Bonaire to Curacao
27 February 2008 | Spanish Water
We made one last trip to our favorite cafe, Brasserie Grandi, for breakfast just before clearing out today. We left our mooring around 13:00 after finishing our business ashore. It is an easy four hour sail to Curacao.
We made a slow pass by Klien Bonaire on the way out to get a good look at the little island. It is very arid on the interior, like its big brother, but has some nice beaches and, as expected, it is surrounded by nice reefy dive sites.
We were leaving the Chris Doyle Cruising Guide coverage area for the first time in a long while. The Doyle Venezuela Guide also covers Bonaire but stops there. A new guide on all three of the ABCs was published just before we left Fort Lauderdale so we would be switching to that for Curacao and Aruba. The ABC Guide is great to have and is packed with good information but it is not as well laid out as the Doyle Guides (or perhaps we're just not used to the style). You have to dig through it a bit to find the approach navigation info, which IMHO should be the first thing in every section.
We made decent time, sailing in the 8-9 knot zone on the way to Curacao. Bonaire blocks most of the seas for a good bit of the trip and just when you start to get the full Caribbean seaway affect you round Curacao and get back into the flat island lee zone.
The biggest problem sailing to Curacao from Bonaire is the rhumb line can be dead down wind. We ended up jibing our way along the route. On our last Jib we were slowly peeling off the coast with the wind 150 degrees to port apparent. I don't like to go much deeper then 150 apparent due to the jib risk and the slow down that come with running. As we waited for the angle to make the entrance to Spanish water on our final tack we noticed the tour boat Mermaid heading our way.
Klien Curacao is a small satellite island southeast of Curacao. Mermaid does day charters there out of Spanish Water. We were sailing and they were motoring in a sea way so the bearing varied a bit but they seemed to keep coming at us over time. We kept a close eye on them but assumed that being a 60 foot power vessel, they would steer a little to starboard or kick down a couple knots if need be to allow a safe crossing. We were obligated to stand on, so we did.
Phase two of the colregs kicked in as they got closer and I began to consider trying to get out of their way. The problem was they were not really keeping a constant heading. I couldn't tell if they were going to try to go in front of us or behind us. It mostly just looked like they were going to go at us. I couldn't alter to starboard because we were sailing as deep as we could get, altering to port would be a bad idea, slowing down would be tough without reefing, having no power over the wind I couldn't speed up and other than radical maneuvers (which I quietly planned) the best course seemed to be to continue to stand on. They would certainly slow a bit to let us cross, right?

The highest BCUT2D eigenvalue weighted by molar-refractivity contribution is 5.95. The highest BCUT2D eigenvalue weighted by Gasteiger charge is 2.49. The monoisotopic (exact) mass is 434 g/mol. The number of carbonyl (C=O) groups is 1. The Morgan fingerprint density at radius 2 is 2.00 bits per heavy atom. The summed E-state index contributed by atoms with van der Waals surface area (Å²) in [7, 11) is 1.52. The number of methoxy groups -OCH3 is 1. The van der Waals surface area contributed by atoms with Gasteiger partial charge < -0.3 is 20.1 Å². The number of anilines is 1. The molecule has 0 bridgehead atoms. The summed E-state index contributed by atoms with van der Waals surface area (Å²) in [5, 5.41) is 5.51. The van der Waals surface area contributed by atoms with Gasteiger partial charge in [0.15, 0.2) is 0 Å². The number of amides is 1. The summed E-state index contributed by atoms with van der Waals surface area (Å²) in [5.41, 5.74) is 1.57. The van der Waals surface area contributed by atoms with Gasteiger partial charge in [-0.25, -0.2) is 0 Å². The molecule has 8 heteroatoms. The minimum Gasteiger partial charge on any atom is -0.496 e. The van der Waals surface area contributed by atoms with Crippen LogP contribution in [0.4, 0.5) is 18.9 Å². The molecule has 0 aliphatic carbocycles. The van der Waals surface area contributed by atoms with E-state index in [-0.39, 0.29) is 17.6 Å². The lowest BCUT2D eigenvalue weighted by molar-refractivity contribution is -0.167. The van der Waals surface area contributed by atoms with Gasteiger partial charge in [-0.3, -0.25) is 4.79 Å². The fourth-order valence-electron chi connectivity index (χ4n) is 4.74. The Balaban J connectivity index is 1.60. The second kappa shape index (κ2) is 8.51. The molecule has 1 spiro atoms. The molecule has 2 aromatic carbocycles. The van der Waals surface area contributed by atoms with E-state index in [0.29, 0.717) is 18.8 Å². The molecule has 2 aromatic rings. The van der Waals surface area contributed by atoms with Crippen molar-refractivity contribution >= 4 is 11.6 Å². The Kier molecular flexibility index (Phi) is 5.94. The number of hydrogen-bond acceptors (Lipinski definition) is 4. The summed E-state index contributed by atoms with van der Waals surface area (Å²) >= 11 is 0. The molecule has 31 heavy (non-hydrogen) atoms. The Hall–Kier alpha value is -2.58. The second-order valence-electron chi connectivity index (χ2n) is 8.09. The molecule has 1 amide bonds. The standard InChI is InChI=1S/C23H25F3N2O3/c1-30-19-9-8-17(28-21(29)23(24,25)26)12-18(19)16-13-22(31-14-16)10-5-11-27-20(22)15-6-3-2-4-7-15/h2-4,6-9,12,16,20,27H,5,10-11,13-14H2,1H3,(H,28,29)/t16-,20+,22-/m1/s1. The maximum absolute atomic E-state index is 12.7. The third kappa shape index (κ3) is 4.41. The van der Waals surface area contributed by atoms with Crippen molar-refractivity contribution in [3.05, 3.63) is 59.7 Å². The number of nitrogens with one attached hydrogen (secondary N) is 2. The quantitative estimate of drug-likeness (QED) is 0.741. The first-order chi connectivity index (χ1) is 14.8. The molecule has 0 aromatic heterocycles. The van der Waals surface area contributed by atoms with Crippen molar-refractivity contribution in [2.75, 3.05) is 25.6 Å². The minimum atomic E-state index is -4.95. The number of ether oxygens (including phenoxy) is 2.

We'll the new guy must have been on the helm that day. Mermaid kept coming. I got on the VHF and hailed them on 16 three times to ask their intentions and make sure that they saw us (sail 72 feet off of the water usually work) but got no reply. They obviously wanted to go to Spanish water, where we were going, so rather than delay their trip 10 seconds and slow or turn to starboard they turned to port and kept coming at us. I was astonished. We were a sail boat, to starboard, less maneuverable, and the overtaken, any of which would have required them to pass astern. When it looked like they were actually going to ram us I got the crew ready to jibe away while I yelled at their bridge (we were close enough for them to hear me). I said, "sailboat/velero!!", and pointed to the sails, then explained, "we can't turn right!".
At this point they were 20 feet off of our beam and running parallel to us but not able to actually overtake. The tourists were shouting curses at us assuming that we were just some pesky pleasure craft in their way. I was just about to give the command to jibe when a scuffle took place on the bridge deck of Mermaid. An older gentleman came on deck looking a little shocked, waved his hands in apology at us and then began shouting creatively at the wheel house. Mermaid slowed and passed behind quickly. She was up to speed and back on course in moments. The ocean would be a safer place if people were required to learn the rules of the road prior to operating a vessel (particularly a commercial one!).
The entrance to Spanish Water is rather small and very hard to make out from off shore. Fortunately we had Mermaid to show us where it was. Once we could lay the waypoint we jibed and shortly there after watched Mermaid make the entrance. The entrance can be tricky with a break either side and some shallow water about. I would not want to try it in heavy weather.
Once in the straights we took in the beautiful scenery. The edges of the waterway that winds back into Spanish Water are rocky and steep and there are some tabled mountains in the area that give the route a dramatic tone.
Once inside Spanish Water is a very large complex of bays connecting and running back in rivulets through the hills. My guess is that 80% of the cruising yachts in the ABCs are anchored in here somewhere. The main anchorage was fairly crowded but we decided to give it a try because we wanted to be close to the docks that access transportation to town and the sun was dropping. Though you would have no waves in Spanish water even in a Cat 5 hurricane the wind does blow very strongly.
We anchored once is what looked like a spot but didn't like the potential swing with the yacht to port. Our second attempt put us a little to much in the channel. Fortunately a passing dinghy with some helpful cruisers directed us to a nice spot close to the fishing boat marina. We finally set the hook that would hold us for the next week at 19:00.